By the time Paul wrote his Epistle to Roman Church members, who were a diverse group of Jews and Gentiles, the Church of Jesus Christ had grown far beyond a small band of believers from Galilee. About 20 years after the Savior’s Resurrection, there were congregations of Christians almost everywhere the Apostles could reasonably travel—including Rome, the capital of a vast empire. But while Paul’s immediate audience was the Roman Saints, his message is universal, and it includes all of us today: “The gospel of Christ … is the power of God unto salvation to every one that believeth” (Romans 1:16, italics added).
Here is the quote from Jen Hatmaker about kindness and school.
“Dear Kids…. You have the best place to practice right now: public school. I can’t remember more insecure, difficult years than middle and high school. You are all a mess, but some kids have it worse, because they are son so different – and the teen years are not safe for the different. Some of your classmates barely get out the door everyday. You see them. They are picked on or mocked or completely ignored, as if they don’t even matter. They pretend they don’t care of can’t hear, but you know they do. These years will hurt for so long.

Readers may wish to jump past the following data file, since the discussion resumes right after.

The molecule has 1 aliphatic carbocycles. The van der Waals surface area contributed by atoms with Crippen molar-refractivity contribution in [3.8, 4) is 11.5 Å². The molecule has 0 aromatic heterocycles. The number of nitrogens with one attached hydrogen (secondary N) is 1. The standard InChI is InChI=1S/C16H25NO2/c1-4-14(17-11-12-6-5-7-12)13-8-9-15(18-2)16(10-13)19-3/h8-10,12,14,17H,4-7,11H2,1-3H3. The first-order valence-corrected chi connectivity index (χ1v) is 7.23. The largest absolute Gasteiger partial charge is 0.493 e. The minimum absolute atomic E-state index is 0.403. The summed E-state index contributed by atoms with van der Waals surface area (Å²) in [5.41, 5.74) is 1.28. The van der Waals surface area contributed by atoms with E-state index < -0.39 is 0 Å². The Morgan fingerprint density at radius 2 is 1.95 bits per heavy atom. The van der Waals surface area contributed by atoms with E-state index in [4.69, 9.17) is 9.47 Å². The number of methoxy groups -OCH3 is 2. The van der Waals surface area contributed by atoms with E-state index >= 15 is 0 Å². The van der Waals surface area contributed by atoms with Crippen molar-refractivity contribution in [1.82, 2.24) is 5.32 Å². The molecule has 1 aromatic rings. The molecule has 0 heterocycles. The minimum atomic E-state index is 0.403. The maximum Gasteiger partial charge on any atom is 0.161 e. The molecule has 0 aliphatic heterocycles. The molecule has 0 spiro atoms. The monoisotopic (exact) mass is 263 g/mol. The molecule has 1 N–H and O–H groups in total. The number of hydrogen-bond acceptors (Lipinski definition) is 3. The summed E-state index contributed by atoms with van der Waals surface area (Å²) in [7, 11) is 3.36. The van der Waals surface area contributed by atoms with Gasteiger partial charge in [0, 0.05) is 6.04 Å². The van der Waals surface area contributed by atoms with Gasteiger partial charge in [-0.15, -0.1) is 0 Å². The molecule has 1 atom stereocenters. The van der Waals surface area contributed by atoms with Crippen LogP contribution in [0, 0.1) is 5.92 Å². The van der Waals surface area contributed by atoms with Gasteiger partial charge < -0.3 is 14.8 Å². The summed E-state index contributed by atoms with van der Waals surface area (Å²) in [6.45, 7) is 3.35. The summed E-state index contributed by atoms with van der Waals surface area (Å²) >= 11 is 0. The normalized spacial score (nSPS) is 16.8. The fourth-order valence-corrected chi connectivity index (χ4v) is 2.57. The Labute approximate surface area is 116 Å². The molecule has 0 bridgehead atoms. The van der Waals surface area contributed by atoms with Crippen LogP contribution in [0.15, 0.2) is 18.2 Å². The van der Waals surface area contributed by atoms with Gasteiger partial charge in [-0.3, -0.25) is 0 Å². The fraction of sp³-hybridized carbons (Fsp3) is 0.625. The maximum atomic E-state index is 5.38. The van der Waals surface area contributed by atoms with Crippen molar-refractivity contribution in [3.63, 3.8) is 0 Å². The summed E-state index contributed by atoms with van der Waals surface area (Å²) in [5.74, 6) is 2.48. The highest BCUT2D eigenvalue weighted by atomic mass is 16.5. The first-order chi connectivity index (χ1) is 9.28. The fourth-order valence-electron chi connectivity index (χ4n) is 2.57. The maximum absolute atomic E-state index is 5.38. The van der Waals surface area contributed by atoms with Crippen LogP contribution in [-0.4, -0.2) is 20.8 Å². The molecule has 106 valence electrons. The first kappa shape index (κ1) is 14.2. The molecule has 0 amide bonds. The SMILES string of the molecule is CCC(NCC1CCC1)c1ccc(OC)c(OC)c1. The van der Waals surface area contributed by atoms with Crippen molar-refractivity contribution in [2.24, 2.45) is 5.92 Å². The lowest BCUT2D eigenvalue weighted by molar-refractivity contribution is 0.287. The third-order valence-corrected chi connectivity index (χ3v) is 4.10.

First, I hope you see them. This is harder than it sounds; you have to learn to see hurt people, because they figure out how to act invisible. Kindness needs recipients. The whole world is filled with lonely and left-out and humiliated and sad kids, and seeing them is the first step. Because they are just as precious as you. If you can learn this during the Family Years, it will change your life, because you’ll develop eyes for pain, which is exactly how Jesus walked around on this earth. If your mercy radar is strong now, God can do anything with your later.
My dream is that you see hurting kids and do the simple, brave work of kindness. This sin’t fancy at all. It sounds like; Do you want to sit with us? or I really like your outfit or What’s up, man? or What are you reading? It doesn’t seem like much, maybe, but if it’s the only kind word they’ve heard all day, it can literally give them strength to go on.
Sometimes kindness requires more serious courage, because hurt kids make easy targets, and cowards both bully and look the other way. I hope you stand between abusers and the abused, refusing to silently watch one kid break another down. I hope you say NO. I hope you say LEAVE HIM ALONE. I hope you tuck hurt kids into your arms, into your friend circles, protecting them. Bring them home to our table, and we will love them together. The tiniest scrap of hope is enough to save a lonely kid from drowning. You’d be surprised how powerful kindness actually is. I am not being dramatic: you can save hearts and lives with grace. Do this good work now, and you will do it for a lifetime.” – Jen Hatmaker For The Love